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Gnash Flash Player Still Advancing, But No New Release

Free Software

Published on 30 July 2013 12:53 PM EDT
Written by Michael Larabel in Free Software
30 Comments

Gnash, the Free Software Foundation project to have an open-source implementation of Adobe's Flash/SWF run-time, hasn't seen a release in almost exactly one and a half years. While it's been 18 months without a new release, development continues and there's been a number of features committed.

The Gnash 0.8.10 release arrived last February with new features. Since then, development has continued with Git commits occurring frequently, but there hasn't been a new tagged release. It's a bit of a surprise given that Adobe Flash is still widely used and Gnash is considered a "high priority" FSF project.

In digging through the Git log since the 0.8.10 release, among the changes currently sitting for the yet-to-be-planned 0.8.11 release include:

- IPv6 support. There's also IPv4 improvements.

- Support for modern GCC compiler releases. LLVM Clang compiler updates are also included.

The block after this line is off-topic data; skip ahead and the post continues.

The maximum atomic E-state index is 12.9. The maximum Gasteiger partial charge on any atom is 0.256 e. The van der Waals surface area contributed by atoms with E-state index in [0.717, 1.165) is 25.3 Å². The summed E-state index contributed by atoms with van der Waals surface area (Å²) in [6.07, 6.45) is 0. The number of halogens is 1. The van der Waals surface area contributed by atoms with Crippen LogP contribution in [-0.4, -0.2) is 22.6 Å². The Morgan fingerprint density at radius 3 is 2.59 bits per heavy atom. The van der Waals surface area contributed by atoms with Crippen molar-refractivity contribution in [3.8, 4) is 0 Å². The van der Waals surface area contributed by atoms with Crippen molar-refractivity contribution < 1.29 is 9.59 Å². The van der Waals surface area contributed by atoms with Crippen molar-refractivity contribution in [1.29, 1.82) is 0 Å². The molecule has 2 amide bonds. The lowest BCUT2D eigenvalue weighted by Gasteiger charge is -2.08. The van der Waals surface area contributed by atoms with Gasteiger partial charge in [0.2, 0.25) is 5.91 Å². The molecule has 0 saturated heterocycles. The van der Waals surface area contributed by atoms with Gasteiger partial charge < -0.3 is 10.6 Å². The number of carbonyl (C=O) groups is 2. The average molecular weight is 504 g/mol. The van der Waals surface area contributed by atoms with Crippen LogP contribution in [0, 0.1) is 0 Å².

- C++11 compilation mode support.

- Fixes/changes for handling the latest FFmpeg and libav libraries.

- Continued Google Android enablement work and as part of that making OpenGL ES 1 (GLES1) support work.

- Various bug-fixes. Some items in particular include stability fixes for parsing and image handling along with when Gnash is serving as a NPAPI plug-in.

The latest Git activity for the open-source Gnash Flash Player can be found via savannah.gnu.org. Meanwhile, two other interesting open-source Flash projects are Lightspark and Shumway.

About The Author
Michael Larabel is the principal author of Phoronix.com and founded the web-site in 2004 with a focus on enriching the Linux hardware experience and being the largest web-site devoted to Linux hardware reviews, particularly for products relevant to Linux gamers and enthusiasts but also commonly reviewing servers/workstations and embedded Linux devices. Michael has written more than 10,000 articles covering the state of Linux hardware support, Linux performance, graphics hardware drivers, and other topics. Michael is also the lead developer of the Phoronix Test Suite, Phoromatic, and OpenBenchmarking.org automated testing software. He can be followed via and or contacted via .
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